FIGURE 4Phosphorylation at Ser8 and Thr138 in cultured cortical neurons and rat brains. A, two-dimensional phosphopeptide maps of radiolabeled p35 immunoprecipitated from cultured rat primary cortical neurons in the absence (left panel) or presence of 0.1 μm okadaic acid and 50 μm MG132 (OA, middle panel), and comigration with phosphopeptides of 32P-p35 derived from HEK293 cells (right panel). B, demonstration of the specificity of the phospho-Ser8 and phospho-Thr138 antibodies. In lanes 1 and 2 (left) lysates from HEK293 cells expressing p35 were either untreated or treated with bacterial alkaline phosphatase (BAP) prior to immunoblotting with phospho-Ser8 (pS8), phospho-Thr138 (pT138), or total p35 antibodies. Lanes 3 and 4 (middle) show the effect of preabsorption with the phosphopeptide used for immunization. Lanes 5–7 (right) show the effect of mutation of each site to Ala on specific detection by the corresponding antibody. Immunoblotting of control HEK293 cell extract without expressing p35 is shown in lane 8. C, p35 immunoprecipitated from fetal (E17) or adult brain (18 weeks) extracts immunoblotted phospho-Ser8, phospho-Thr138, and total p35. D, immunoblotting of p35 immunoprecipitated from rat brains of postnatal days 1, 5, 10, 15, and 20 with phospho-Ser8 (pS8), phospho-Thr138 (pT138), and total p35.
      To further characterize the phosphorylation of Ser8 and Thr138 in intact brain tissue, two rabbit polyclonal phosphorylation state-specific antibodies were generated for these sites. The specificities of these antibodies were defined by immunoblot analyses (Fig. 4B). First lysates of HEK293 cells cotransfected with Cdk5 and p35 were prepared and either left untreated or treated with bacterial alkaline phosphatase prior to immunoblotting. Both phosho-Ser8 and phospho-Thr138 p35 were detected in untreated lysates and the signal for each of these sites was completely removed by phosphatase treatment (Fig. 4B, lane 2). In contrast, addition of the phosphatase had no effect on total p35 levels, although it did result in increased electrophoretic mobility (Fig. 4B, lanes 1 and 2 of the lowest panel), consistent with loss of phosphate moieties and our earlier observations in cortical neurons (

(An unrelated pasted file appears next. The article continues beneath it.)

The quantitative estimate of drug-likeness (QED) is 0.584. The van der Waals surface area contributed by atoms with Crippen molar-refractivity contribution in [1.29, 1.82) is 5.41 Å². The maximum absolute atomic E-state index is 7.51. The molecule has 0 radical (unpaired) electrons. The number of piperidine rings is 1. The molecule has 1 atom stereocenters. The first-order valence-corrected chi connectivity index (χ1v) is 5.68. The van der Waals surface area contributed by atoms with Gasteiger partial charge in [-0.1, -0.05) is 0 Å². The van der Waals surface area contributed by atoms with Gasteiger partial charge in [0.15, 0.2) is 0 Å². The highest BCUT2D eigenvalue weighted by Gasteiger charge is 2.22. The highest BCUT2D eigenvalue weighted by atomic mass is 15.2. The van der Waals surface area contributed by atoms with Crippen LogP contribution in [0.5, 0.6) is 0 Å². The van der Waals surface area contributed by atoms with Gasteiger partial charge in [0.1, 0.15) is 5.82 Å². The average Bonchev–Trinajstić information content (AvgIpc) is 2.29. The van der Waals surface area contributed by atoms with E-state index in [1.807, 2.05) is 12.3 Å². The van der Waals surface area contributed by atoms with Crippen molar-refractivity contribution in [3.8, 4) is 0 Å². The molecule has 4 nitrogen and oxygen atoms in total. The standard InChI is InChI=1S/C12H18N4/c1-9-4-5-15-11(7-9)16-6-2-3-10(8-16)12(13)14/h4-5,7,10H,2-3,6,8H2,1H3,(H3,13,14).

• Saito T.
      • Onuki R.
      • Fujita Y.
      • Kusakawa G.
      • Ishiguro K.
      • Bibb J.A.
      • Kishimoto T.
      • Hisanaga S.
      ). The specificity of the antibodies was further demonstrated by experiments where addition of the phospho-Ser8 or phospho-Thr138 peptides to the corresponding antibodies in blotting solution resulted in almost complete lose of signal due to preadsorption (Fig. 4B, lanes 3 and 4). Finally, the phosphorylation site specificity was further confirmed by immunoblot analysis of lysates of HEK293 cells transfected with S8A or T138A mutant forms of p35. Mutation of each site to Ala resulted in complete loss in the ability of the corresponding antibody to detect p35 (Fig. 4B, lanes 7 and 8). On the other hand, the sensitivity of the phospho-Ser8 and phospho-Thr138 antibodies were unaffected by Ala mutations at the non-targeted site, Thr138 and Ser8, respectively. These results demonstrate that the phospho-Ser8 and phospho-Thr138 antibodies are able to selectively detect phopho-p35 and are quite specific for the phosphorylation sites on p35 to which they were raised.
      Previous findings have suggested that the phosphorylation state of p35 changes during brain development (
      • Saito T.
      • Onuki R.
      • Fujita Y.
      • Kusakawa G.
      • Ishiguro K.
      • Bibb J.A.
      • Kishimoto T.
      • Hisanaga S.
      ). Therefore, the novel phosphorylation state-specific antibodies were next employed to examine the phosphorylation states of these two sites in fetal and adult brains (Fig. 4C). p35 immunoprecipitated from fetal or adult brain extracts was immunoblotted for phospho-Ser8, phospho-Thr138, and total p35 levels. Fetal p35 was phosphorylated at both Ser8 and Thr138, whereas adult p35 was phosphorylated only at Ser8. To further characterize this observation, the dephosphorylation of Thr138 was examined across postnatal development using p35 immunoprecipitates prepared from rat brains of postnatal days 1 to 20. Dephosphorylation began at postnatal days 5–10 and was almost completed by day 20 (Fig. 4D). These results indicate that p35 is phosphorylated at Ser8 and Thr138 in fetal brains as in HEK293 cells, and phosphorylation at Thr138 decreases with aging.